Equally, when citizens had access to networks of secondary associations, where they interacted with strangers, they were more likely to have a greater sense of solidarity with, and trust and tolerance for their fellow citizens. When these conditions were absent and social relations were more vertical (relying on a leader) than horizontal (relying on community members), democracy didn’t work. Making Democracy Work shows how vernacular rhetoric that brings citizens into the conversation and encourages treating others with trust as political equals strengthens civic community, while reliance on authority figures (or speaking only to the like-minded) defeats it.

By Robert D. Putnam, Robert Leonardi, Raffaella Y. Nanetti

Why should I read it?

1 author picked Making Democracy Work as one of their favorite books, and they share why you should read it.

What is this book about?

Why do some democratic governments succeed and others fail? In a book that has received attention from policymakers and civic activists in America and around the world, Robert Putnam and his collaborators offer empirical evidence for the importance of "civic community" in developing successful institutions. Their focus is on a unique experiment begun in 1970 when Italy created new governments for each of its regions. After spending two decades analyzing the efficacy of these governments in such fields as agriculture, housing, and health services, they reveal patterns of associationism, trust, and cooperation that facilitate good governance and economic prosperity.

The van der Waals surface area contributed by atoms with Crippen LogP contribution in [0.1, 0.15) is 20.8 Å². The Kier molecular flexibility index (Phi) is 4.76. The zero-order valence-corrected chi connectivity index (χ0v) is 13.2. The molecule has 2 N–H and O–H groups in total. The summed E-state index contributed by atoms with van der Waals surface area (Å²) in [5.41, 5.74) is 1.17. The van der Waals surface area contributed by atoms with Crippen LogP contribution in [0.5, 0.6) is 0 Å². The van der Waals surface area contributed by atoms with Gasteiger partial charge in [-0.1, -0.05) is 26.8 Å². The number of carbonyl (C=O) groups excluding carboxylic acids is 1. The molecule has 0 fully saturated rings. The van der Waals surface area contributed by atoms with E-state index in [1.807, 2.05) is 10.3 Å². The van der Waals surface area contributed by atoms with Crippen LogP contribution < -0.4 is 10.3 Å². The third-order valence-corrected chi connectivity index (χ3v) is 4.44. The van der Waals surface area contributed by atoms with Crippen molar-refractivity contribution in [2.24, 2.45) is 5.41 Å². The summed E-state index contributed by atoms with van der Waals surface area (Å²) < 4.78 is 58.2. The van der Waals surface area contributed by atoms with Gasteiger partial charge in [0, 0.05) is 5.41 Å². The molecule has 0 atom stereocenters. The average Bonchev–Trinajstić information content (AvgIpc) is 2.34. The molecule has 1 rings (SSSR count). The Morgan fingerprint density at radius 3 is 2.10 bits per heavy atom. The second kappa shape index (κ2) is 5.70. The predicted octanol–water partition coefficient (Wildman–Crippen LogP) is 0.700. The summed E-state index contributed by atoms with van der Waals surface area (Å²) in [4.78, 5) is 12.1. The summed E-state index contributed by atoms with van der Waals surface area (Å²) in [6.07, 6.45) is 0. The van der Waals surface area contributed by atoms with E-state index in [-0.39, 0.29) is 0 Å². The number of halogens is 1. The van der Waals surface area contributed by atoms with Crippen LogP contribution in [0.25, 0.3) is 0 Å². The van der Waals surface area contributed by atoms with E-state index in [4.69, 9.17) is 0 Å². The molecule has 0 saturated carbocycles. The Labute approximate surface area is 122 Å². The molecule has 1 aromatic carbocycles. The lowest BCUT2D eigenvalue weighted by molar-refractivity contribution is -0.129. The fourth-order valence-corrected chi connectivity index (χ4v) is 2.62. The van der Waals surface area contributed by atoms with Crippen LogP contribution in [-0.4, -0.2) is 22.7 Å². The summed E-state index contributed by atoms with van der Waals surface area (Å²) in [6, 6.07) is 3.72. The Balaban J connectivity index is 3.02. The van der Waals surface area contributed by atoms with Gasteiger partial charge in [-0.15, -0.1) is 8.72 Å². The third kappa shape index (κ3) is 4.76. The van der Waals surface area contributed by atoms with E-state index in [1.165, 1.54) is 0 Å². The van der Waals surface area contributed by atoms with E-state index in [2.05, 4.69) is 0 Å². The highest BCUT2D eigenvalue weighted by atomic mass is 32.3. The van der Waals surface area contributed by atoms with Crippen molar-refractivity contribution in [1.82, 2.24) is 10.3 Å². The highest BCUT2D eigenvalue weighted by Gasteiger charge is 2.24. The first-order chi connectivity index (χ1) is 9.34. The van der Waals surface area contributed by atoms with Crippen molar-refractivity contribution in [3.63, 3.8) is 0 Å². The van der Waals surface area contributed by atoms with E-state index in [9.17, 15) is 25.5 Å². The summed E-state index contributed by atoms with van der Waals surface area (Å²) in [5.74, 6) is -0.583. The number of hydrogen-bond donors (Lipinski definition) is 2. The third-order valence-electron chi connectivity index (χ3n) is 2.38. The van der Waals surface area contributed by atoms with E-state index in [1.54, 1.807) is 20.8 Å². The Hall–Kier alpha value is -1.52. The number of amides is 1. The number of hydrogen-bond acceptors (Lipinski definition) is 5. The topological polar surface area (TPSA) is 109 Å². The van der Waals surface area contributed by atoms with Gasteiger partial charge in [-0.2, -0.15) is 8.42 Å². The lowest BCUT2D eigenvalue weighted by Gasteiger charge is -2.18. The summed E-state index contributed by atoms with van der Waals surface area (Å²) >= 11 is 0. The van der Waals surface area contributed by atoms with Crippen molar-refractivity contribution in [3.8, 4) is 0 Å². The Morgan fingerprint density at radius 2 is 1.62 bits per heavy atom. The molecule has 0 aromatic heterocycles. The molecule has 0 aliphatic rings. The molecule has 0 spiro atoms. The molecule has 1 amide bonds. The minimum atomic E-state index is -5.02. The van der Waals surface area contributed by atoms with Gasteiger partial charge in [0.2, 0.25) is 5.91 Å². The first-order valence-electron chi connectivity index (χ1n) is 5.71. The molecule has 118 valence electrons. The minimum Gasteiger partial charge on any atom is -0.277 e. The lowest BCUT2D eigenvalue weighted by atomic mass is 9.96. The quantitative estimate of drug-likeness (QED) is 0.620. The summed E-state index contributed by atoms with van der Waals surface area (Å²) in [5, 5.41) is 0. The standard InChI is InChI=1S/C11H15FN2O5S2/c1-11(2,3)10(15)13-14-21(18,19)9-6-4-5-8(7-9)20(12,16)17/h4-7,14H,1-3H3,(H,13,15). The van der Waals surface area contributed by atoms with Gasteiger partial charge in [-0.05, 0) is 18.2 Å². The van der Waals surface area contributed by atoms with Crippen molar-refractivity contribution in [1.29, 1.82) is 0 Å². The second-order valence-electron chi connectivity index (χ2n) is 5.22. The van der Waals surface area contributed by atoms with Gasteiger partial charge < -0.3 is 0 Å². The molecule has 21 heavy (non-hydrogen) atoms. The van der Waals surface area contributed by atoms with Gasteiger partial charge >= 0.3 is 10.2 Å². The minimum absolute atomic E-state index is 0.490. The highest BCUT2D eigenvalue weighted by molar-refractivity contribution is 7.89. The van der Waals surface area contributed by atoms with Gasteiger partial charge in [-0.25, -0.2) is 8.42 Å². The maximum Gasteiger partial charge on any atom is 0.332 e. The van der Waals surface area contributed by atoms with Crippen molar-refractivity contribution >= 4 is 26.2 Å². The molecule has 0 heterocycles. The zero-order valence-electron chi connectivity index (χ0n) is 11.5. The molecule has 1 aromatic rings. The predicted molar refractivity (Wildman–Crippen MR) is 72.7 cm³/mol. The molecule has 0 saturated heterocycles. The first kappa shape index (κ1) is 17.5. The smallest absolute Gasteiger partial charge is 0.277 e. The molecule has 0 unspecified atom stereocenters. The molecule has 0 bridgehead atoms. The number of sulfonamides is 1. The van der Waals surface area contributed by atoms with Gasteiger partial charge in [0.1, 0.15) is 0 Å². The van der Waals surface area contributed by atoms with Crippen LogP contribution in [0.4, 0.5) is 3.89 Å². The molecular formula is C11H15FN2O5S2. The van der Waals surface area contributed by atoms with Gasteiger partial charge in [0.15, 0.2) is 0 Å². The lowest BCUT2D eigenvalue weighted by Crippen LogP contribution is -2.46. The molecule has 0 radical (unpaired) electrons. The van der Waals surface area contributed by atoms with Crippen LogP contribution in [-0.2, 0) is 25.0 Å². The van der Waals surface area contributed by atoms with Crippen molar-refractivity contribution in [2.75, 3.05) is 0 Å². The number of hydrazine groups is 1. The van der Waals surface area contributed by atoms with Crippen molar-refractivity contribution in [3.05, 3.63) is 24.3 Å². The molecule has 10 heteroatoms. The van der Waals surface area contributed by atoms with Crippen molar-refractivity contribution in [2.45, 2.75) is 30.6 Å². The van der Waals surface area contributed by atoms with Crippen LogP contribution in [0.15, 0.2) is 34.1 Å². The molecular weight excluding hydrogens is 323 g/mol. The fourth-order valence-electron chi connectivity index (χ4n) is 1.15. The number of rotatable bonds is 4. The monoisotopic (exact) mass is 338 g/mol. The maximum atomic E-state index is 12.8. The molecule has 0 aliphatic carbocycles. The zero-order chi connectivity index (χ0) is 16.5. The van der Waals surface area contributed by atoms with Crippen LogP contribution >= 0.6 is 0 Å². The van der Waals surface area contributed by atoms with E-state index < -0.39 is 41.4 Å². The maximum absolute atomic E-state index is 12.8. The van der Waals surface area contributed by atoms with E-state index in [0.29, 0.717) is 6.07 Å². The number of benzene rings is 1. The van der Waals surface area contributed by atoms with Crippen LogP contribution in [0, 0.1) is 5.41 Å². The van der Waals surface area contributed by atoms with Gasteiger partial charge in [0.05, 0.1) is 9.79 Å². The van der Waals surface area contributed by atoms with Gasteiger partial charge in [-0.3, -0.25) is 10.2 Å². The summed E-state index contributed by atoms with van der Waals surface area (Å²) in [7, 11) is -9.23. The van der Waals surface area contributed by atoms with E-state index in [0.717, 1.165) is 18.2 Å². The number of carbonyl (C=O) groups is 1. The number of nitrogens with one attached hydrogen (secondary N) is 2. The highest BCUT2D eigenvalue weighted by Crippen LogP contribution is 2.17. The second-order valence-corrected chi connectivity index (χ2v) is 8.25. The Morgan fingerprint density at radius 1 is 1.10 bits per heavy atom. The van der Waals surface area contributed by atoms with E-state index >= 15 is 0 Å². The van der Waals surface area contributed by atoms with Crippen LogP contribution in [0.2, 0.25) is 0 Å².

Book cover of Domination and the Arts of Resistance: Hidden Transcripts

Why did I love this book?

You can count on citizens who are out of power to struggle to regain it. The more those on top use their position to keep those on the bottom under their thumb, their domination will inspire inventive ways to resist. Scott’s study of the ways the powerless confront the powerful is a mind-opening exploration of the richness and strength of vernacular rhetoric.  From everyday actions that are overtly compliant while simultaneously subterranean expressions of resistance to hush harbors where a vernacular of identity and solidarity is openly shared, the powerless craft the rich rhetoric of opposition. Their arts of resistance fuse vernacular discourse and politics through displays of defiance. By extension, Domination and the Arts of Resistance offers a primer for reading how ordinary citizens communicate shared sentiments often missed by leaders and pollsters. 

By James C. Scott, James C. Scott,

Why should I read it?